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When we founded A Is For, we envisioned people from all walks of life: men, women, gay, straight, trans, religious, and atheist standing together to show the world that women’s rights are human rights. Now, just a few months later, we see that happening before our eyes in our A Is For launch video. People--both familiar and new--are wearing the scarlet A, standing up for reproductive rights, and telling the world what their A stands for. There’s some funny shit in there, too.
As each person tells the camera what their A stands for, the common bond between them becomes apparent: when the rights to one's own physical autonomy and self determination come under attack, everyone has an obligation to stand up and speak out. Because if you think it can’t happen to you, you’re sadly mistaken.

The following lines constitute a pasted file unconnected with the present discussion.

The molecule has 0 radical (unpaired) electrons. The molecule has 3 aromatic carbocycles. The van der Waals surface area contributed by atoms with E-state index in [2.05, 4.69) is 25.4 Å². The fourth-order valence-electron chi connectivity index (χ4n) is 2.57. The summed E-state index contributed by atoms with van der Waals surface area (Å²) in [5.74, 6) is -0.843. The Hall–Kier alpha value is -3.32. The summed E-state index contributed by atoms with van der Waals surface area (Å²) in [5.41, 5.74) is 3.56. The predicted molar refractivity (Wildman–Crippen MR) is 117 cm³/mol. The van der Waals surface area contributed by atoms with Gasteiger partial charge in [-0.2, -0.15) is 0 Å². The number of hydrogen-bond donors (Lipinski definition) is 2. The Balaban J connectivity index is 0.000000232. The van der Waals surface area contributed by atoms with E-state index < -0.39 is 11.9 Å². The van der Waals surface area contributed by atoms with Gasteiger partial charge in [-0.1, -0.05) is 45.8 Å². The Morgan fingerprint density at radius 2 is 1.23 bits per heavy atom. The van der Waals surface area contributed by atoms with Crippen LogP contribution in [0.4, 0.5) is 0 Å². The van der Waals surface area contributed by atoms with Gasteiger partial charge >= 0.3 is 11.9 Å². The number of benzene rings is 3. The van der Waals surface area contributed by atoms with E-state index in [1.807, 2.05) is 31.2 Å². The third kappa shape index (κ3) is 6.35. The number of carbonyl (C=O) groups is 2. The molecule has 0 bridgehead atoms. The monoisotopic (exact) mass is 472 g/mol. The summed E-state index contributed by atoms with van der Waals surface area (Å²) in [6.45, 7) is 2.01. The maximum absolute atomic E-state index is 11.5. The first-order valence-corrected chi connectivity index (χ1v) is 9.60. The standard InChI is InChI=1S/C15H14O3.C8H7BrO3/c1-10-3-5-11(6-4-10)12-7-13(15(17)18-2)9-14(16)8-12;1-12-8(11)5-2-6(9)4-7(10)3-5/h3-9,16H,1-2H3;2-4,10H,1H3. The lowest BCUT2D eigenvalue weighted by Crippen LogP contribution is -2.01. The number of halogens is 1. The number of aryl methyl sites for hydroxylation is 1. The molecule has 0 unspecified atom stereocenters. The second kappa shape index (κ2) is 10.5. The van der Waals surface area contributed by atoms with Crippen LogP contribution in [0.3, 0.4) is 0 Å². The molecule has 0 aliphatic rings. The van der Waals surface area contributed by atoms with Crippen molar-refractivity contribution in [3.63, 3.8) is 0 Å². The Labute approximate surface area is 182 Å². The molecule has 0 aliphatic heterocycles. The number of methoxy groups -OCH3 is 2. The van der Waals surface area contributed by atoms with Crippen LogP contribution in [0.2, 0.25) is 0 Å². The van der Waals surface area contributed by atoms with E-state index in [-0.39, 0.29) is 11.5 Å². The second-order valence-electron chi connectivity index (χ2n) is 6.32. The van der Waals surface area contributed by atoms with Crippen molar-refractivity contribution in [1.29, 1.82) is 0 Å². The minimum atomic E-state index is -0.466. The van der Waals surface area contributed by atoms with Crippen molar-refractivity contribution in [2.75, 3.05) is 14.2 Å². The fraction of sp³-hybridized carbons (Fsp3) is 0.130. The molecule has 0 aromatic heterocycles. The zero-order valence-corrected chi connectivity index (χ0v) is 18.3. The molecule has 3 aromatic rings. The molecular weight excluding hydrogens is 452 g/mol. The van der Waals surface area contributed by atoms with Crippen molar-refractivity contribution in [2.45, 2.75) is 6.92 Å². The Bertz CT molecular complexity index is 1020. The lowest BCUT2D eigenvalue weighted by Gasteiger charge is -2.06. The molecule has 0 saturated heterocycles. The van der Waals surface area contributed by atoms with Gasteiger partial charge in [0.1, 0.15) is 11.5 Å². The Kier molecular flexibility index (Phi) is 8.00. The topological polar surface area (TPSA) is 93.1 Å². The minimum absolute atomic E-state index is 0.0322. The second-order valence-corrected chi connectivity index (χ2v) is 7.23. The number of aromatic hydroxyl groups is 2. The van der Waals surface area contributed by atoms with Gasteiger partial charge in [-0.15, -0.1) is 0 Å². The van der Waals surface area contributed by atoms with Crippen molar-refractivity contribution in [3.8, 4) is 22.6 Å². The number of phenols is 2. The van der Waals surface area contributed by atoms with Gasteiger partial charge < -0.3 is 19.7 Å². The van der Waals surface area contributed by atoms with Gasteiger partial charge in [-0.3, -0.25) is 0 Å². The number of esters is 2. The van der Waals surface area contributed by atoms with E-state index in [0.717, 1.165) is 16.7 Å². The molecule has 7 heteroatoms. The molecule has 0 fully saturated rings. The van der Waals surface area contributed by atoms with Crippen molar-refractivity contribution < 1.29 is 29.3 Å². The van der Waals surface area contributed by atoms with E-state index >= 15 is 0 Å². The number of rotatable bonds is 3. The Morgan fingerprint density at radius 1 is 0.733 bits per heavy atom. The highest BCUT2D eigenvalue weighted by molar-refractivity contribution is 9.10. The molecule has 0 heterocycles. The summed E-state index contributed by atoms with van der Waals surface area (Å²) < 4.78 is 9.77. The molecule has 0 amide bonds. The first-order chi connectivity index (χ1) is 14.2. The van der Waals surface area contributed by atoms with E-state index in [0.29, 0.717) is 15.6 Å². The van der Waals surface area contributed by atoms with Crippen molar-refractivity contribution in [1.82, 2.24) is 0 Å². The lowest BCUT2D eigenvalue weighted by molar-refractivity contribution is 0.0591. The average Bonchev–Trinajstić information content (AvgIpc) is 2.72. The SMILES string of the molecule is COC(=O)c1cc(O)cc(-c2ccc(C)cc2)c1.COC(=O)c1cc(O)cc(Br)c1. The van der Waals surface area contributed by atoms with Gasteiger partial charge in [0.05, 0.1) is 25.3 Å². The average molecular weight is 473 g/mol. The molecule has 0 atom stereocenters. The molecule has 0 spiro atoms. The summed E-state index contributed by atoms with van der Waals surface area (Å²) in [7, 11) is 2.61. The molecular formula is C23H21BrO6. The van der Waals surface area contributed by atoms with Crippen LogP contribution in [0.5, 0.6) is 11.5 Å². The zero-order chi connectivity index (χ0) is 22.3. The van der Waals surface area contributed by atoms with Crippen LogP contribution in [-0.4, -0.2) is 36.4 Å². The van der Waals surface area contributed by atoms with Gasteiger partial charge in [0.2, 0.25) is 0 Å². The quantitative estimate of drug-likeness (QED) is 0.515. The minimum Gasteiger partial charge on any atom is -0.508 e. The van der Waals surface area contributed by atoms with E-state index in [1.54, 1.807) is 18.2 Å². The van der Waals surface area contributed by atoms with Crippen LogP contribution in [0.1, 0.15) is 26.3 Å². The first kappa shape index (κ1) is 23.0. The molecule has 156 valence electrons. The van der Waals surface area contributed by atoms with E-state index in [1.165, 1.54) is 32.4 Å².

This project doesn’t end after Election Day; it will continue until women’s reproductive choices are no longer held hostage by the agendas of politicians and churches. We’re in this for long haul and we’d love for you to join us. To find out how to get your own A ribbon, and to become a part of this project, please visit A is For.
A is For all of us.
"One in three American Indian women have been raped or have experienced an attempted rape
," according to a Justice Department statistic cited in the NYT
. The rate of sexual assault among indigenous American women "is more than twice the national average," and it's particular grim in "Alaska’s isolated villages, where there are no roads in or out, and where people are further cut off by undependable telephone, electrical and Internet service."